Exploring the New Brush Features in PSP8 - Part 2

In Part 2 of this 2 part tutorial, Get to know the Brush Variance Palette.
Create a Tool Preset using the Brush Variances.

A PSP 8 Tutorial for July 3, 2003

[ PSP index ] [ Composite Index ] [ PSP Links ] [ 3D Bits n Pieces ] [ Tutorial CD ]

One of the coolest new features in PSP8 is the Brush Variance Palette. Here you can twist, spin, jitter, jump, hop, wave, alternate colors of your brush tips. And More. The possibilities are unlimited. Before using the Brush Variance Palette make sure you completely understand and master the Brush Options. You will need to make the Venetian Blind Brush tip to use in this tutorial.

Then experiment with The BVP controls crazily and with reckless abandon to achieve the most bizarre and useless or most controlled and useful brush behaviours possible. :)

This is WAY fun Folks.

Let's jump in with a step by step approach, then build a brush preset and save as a tool preset at the end.

Open a new file in PSP8, any size, with a white raster background. I used 400 X 300 for the purposes of this tutorial.

File > New from PSP Menu Bar.

Pick the Brush Tool from
the Tool Bar on the left side of the PSP Window.

On the Brush Options Palette, click the drop
down box next to the
Brush Tip Preset then choose
the Venetian Blind preset we
made last session.


Check Load Variance and Press OK.

The Thumbnail, a horizontal line,
shows in the Brush Tip Preset area.

The Thumbnail, a horizontal line, shows in the Brush Tip Preset area.
Left click in the color area of the Materials Palette to choose a foreground color.

I chose a medium green.

Set a contrasting color as the background color by right clicking
in the color palette. I picked an Orangey Yellow.


On the Brush Variance Palette, accessed by pressing F11 on the keyboard, press the reset Icon to reset all
the Variance settings to their defaults.

It is always a good idea to start from scratch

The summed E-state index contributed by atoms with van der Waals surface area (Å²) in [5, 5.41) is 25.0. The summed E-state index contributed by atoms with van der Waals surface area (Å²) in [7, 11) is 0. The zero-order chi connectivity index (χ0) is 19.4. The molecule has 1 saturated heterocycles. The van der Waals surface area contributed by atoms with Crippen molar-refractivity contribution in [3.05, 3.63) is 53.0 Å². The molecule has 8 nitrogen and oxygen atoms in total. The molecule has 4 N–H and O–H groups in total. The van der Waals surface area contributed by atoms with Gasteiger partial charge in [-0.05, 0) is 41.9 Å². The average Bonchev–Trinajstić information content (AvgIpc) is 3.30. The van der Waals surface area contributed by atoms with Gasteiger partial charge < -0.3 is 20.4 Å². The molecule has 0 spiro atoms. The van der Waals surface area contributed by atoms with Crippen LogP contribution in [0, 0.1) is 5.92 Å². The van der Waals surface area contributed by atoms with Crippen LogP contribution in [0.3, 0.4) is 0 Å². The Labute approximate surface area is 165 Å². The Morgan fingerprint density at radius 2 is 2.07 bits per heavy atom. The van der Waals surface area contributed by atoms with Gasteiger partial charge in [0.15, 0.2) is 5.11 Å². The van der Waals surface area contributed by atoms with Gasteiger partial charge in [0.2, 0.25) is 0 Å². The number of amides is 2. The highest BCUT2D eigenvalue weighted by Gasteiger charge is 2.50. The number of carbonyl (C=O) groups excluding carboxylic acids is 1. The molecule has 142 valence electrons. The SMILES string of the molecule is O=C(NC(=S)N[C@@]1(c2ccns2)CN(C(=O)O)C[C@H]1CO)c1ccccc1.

on the Variance Palette to avoid from getting confused. The KISS Method.

In the image, for our control, drag a vertical line an inch or so. This is the default look for the Venetian Blind.
On the Brush Option Palette, change the size to 75 Hardness to 50. Drag a line to see how it looks.
Let's Play!

We will go one by one on the Variance Palette using the Mouse options only, under Setting.

Note: Options in the Variance palette marked with an asterisk * apply only to users with a pressure sensitive tablet. The options available will depend on the type of tablet being used. If you have a tablet, you are on your own here. I use a mouse.

We will use only the following today.

Normal: No variance applied.

Direction: The angle between consecutive mouse points on a path.

Fade: In Fades the brush impression from small to large.

Repeating Fade In: Repeatedly fades the brush impression from small to large.

Fade Out: Fades the brush impression from large to small.

Oscillating Fade: Repeatedly fades the brush impression in and out from small to large to small.

At the bottom of the Color Palette, notice these features.

Fade rate (pixels) Select the number of pixels over which the fade in and fade out will occur. Lower values produce a faster fade, while higher values produce a slower fade.

Position Jitter (%): Select a percentage for randomly adjusting the brush impression location. Mark the Scale check box if you want the jitter to scale with the brush size.

Impressions per step: Indicate how many brush impressions are made per step of the brush stroke.

1. Color Blend

Make the Setting = Direction from the drop down box. Leave the Jitter at 0

Drag a hammock looking shape in the image. Notice how the color changes from foreground to background as you change direction of the mouse.

Change the Jitter to 45 percent.

Drag another hammock shape in the image.

Notice the difference between jitter of 0
and jitter of 45.

Next change the Jitter to about 200 and drag a similar shape, See below.

Experiment with other Jitter settings and change the colors for the background foreground.